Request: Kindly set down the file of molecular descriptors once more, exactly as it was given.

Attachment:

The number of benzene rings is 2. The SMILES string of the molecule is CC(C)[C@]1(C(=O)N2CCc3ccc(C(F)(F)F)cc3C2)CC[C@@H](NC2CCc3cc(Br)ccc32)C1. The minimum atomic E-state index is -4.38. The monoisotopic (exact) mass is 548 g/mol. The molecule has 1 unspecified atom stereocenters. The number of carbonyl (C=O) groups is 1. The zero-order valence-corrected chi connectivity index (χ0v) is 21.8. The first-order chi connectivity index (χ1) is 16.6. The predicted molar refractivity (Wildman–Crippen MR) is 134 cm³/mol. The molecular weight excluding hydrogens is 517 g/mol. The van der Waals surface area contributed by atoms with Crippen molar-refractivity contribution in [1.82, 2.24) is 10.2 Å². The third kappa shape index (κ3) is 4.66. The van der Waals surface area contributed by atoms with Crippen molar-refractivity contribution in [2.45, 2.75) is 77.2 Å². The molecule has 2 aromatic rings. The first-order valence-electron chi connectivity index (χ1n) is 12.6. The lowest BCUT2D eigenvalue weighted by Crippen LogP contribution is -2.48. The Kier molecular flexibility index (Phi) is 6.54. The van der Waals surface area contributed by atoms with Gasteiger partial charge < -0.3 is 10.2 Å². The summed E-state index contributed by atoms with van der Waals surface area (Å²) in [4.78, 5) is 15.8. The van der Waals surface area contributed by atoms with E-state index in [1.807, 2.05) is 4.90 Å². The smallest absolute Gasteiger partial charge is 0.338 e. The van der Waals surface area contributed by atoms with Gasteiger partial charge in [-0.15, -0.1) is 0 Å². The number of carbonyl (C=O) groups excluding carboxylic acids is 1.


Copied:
The number of benzene rings is 2. The SMILES string of the molecule is CC(C)[C@]1(C(=O)N2CCc3ccc(C(F)(F)F)cc3C2)CC[C@@H](NC2CCc3cc(Br)ccc32)C1. The minimum atomic E-state index is -4.38. The monoisotopic (exact) mass is 548 g/mol. The molecule has 1 unspecified atom stereocenters. The number of carbonyl (C=O) groups is 1. The zero-order valence-corrected chi connectivity index (χ0v) is 21.8. The first-order chi connectivity index (χ1) is 16.6. The predicted molar refractivity (Wildman–Crippen MR) is 134 cm³/mol. The molecular weight excluding hydrogens is 517 g/mol. The van der Waals surface area contributed by atoms with Crippen molar-refractivity contribution in [1.82, 2.24) is 10.2 Å². The third kappa shape index (κ3) is 4.66. The van der Waals surface area contributed by atoms with Crippen molar-refractivity contribution in [2.45, 2.75) is 77.2 Å². The molecule has 2 aromatic rings. The first-order valence-electron chi connectivity index (χ1n) is 12.6. The lowest BCUT2D eigenvalue weighted by Crippen LogP contribution is -2.48. The Kier molecular flexibility index (Phi) is 6.54. The van der Waals surface area contributed by atoms with Gasteiger partial charge < -0.3 is 10.2 Å². The summed E-state index contributed by atoms with van der Waals surface area (Å²) in [4.78, 5) is 15.8. The van der Waals surface area contributed by atoms with E-state index in [1.807, 2.05) is 4.90 Å². The smallest absolute Gasteiger partial charge is 0.338 e. The van der Waals surface area contributed by atoms with Gasteiger partial charge in [-0.15, -0.1) is 0 Å². The number of carbonyl (C=O) groups excluding carboxylic acids is 1.